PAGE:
Jenn Sowers, OD, bought a practice last July, barely a year after she graduated from optometry school. Her original career plan didn’t include taking that big step so soon, or even taking it at all. It happened anyway. “I was planning to work for a group practice,” she says. “I never had an intention of owning.”
How it came about is a good lesson in what was mostly serendipity. She enrolled in the Michigan College of Optometry (MCO) in 2011, in large part because of encouragement she got from doctors at the ophthalmology practice where she worked.
Plus, she had earned her bachelor’s degree in 2008 and had already spent a few years as a manager at an optometry practice. So she knew the business side.
She was expecting to be hired at the ophthalmology practice after earning her degree. But while she was approaching her 2015 graduation, her ophthalmology boss called to tell her: change of plans; we actually can’t hire you. “I said, ‘Are you kidding me? What am I going to do?’”
As it happened, MCO was hosting an event in April 2015 where its soon-to-be graduates could meet planning-to-retire ODs. That’s
where she met Richard Choryan, OD, founder of Caledonia Vision Center in Caledonia, Michigan. “He said, ‘I’m getting ready to sell my practice,’ and it was right along the same time as I was getting ready to graduate,” she says.
They discussed a possible sale over several meetings and decided they had similar philosophies. Dr. Choryan, who has been in practice more than 35 years, had turned away offers to sell his small practice to larger groups, she says. Plus, Dr. Sowers had some roots in Caledonia. Her family moved there when she was in high school.
They struck a deal that came to fruition in July. Today, Dr. Choryan continues seeing patients at the practice, with plans to retire in
the near future. Dr. Sowers is making plans for what she wants her new practice to be. That will include expanding its medical services along with pediatric care. She also plans to expand the practice. Someday she’d like to add a third OD as well. “I’m a very social person, and I like to work as a team,” she says.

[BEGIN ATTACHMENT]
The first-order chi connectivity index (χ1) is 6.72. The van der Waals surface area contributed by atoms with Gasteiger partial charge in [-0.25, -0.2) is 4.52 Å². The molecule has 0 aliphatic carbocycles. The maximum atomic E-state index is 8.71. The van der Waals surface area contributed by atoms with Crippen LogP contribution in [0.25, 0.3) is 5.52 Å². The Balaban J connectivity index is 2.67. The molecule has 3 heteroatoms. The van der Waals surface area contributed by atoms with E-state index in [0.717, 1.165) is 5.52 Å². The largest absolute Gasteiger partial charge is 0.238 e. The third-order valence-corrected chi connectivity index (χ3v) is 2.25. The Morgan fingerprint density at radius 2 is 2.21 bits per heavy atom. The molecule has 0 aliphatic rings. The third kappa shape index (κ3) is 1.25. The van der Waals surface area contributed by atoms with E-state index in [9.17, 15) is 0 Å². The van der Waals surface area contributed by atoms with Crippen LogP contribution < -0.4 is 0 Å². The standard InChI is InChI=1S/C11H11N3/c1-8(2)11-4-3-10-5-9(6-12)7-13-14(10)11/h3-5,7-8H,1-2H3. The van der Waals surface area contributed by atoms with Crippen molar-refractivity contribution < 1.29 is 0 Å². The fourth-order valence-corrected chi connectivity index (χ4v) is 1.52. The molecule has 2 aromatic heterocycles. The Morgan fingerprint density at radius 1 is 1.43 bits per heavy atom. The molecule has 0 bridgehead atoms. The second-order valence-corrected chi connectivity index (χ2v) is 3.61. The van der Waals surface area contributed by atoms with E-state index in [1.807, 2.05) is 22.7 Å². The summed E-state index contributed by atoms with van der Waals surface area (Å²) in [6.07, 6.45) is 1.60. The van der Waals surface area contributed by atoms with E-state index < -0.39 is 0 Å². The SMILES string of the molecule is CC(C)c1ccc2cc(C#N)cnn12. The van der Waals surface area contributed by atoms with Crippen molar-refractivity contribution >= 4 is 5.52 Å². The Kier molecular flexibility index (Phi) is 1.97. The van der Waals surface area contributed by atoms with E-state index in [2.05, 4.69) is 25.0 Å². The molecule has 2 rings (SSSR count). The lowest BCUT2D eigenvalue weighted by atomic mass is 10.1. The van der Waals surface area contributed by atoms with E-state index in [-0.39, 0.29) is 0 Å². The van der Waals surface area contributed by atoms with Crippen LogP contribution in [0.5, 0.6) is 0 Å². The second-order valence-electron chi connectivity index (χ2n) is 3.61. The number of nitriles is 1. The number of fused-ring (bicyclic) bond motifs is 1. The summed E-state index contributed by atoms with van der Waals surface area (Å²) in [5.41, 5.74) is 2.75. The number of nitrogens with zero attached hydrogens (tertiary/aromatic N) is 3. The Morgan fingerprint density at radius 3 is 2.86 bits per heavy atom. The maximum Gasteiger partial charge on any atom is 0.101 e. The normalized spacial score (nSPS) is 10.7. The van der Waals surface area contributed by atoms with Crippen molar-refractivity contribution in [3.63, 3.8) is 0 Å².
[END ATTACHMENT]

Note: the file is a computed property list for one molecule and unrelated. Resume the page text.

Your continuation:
Here’s another bit of luck in her favor: her past experience as a manager with an optometry practice and her time with the ophthalmology practice helped her secure a larger bank loan than a freshly graduated OD would get. The bank looked at her previous work as management training.
She didn’t wait long after the purchase to make changes. She’s turned an exam room into a special testing room and created smaller exam rooms instead of one larger room. She’s also going to knock out some walls in the patient entrance and get rid of the sliding glass window design “to open it up and make it more welcoming,” she says.
Adding medical care is a big step. “For example, we’re treating glaucoma now instead of referring it out,” she says. Patients previously would often go to nearby Grand Rapids for that level of care, “but now we’re able to provide all those things.” She’s also hired three more people to help with the extra patient flow that the two doctors produce, and one of the new employees is experienced with medical billing.
Her expanded pediatric care comes in part from personal experience. She has two children, and her oldest, Cohen, got his first pair of glasses just past his first birthday. He’ll be 3 in December. “I saw the improvement in his confidence and motor skills,” she says. “I
could see the difference you make in a child’s life.”
Click on the doctors’ photos below to read their stories.